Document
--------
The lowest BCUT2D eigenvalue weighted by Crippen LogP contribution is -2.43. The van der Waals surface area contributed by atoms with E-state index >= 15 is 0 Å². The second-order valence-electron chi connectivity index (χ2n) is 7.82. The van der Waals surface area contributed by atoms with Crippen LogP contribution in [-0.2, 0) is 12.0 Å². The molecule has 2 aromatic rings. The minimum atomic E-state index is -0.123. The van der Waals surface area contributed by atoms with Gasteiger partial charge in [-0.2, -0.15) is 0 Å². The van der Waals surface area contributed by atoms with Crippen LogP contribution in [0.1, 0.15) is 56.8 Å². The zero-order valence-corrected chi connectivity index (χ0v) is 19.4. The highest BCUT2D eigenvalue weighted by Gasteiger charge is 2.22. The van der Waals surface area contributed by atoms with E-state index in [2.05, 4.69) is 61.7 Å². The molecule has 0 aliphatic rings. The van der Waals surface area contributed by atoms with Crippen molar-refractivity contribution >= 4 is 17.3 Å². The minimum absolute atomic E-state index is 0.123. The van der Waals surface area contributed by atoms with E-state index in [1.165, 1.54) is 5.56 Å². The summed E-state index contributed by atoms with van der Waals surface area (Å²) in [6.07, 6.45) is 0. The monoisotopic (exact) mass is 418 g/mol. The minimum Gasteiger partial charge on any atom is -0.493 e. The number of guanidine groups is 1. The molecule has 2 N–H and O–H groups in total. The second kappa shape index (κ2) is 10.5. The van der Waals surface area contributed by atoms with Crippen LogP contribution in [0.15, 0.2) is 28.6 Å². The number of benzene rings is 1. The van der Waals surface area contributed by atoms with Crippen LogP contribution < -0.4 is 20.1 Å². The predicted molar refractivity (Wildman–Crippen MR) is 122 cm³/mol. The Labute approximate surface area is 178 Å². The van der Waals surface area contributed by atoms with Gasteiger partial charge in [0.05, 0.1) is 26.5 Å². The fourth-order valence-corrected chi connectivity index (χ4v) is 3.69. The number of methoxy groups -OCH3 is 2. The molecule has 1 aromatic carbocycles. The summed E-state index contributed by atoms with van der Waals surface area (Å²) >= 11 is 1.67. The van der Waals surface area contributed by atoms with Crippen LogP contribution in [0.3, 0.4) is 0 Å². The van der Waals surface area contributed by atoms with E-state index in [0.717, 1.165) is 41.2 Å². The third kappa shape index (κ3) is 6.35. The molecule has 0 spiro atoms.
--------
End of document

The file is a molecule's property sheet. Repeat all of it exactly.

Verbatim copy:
The lowest BCUT2D eigenvalue weighted by Crippen LogP contribution is -2.43. The van der Waals surface area contributed by atoms with E-state index >= 15 is 0 Å². The second-order valence-electron chi connectivity index (χ2n) is 7.82. The van der Waals surface area contributed by atoms with Crippen LogP contribution in [-0.2, 0) is 12.0 Å². The molecule has 2 aromatic rings. The minimum atomic E-state index is -0.123. The van der Waals surface area contributed by atoms with Gasteiger partial charge in [-0.2, -0.15) is 0 Å². The van der Waals surface area contributed by atoms with Crippen LogP contribution in [0.1, 0.15) is 56.8 Å². The zero-order valence-corrected chi connectivity index (χ0v) is 19.4. The highest BCUT2D eigenvalue weighted by Gasteiger charge is 2.22. The van der Waals surface area contributed by atoms with E-state index in [2.05, 4.69) is 61.7 Å². The molecule has 0 aliphatic rings. The van der Waals surface area contributed by atoms with Crippen molar-refractivity contribution >= 4 is 17.3 Å². The minimum absolute atomic E-state index is 0.123. The van der Waals surface area contributed by atoms with E-state index in [1.165, 1.54) is 5.56 Å². The summed E-state index contributed by atoms with van der Waals surface area (Å²) in [6.07, 6.45) is 0. The monoisotopic (exact) mass is 418 g/mol. The minimum Gasteiger partial charge on any atom is -0.493 e. The number of guanidine groups is 1. The molecule has 2 N–H and O–H groups in total. The second kappa shape index (κ2) is 10.5. The van der Waals surface area contributed by atoms with Crippen LogP contribution in [0.15, 0.2) is 28.6 Å². The number of benzene rings is 1. The van der Waals surface area contributed by atoms with Crippen LogP contribution < -0.4 is 20.1 Å². The predicted molar refractivity (Wildman–Crippen MR) is 122 cm³/mol. The Labute approximate surface area is 178 Å². The van der Waals surface area contributed by atoms with Gasteiger partial charge in [0.05, 0.1) is 26.5 Å². The fourth-order valence-corrected chi connectivity index (χ4v) is 3.69. The number of methoxy groups -OCH3 is 2. The molecule has 1 aromatic carbocycles. The summed E-state index contributed by atoms with van der Waals surface area (Å²) >= 11 is 1.67. The van der Waals surface area contributed by atoms with Crippen LogP contribution in [0.3, 0.4) is 0 Å². The van der Waals surface area contributed by atoms with E-state index in [0.717, 1.165) is 41.2 Å². The third kappa shape index (κ3) is 6.35. The molecule has 0 spiro atoms.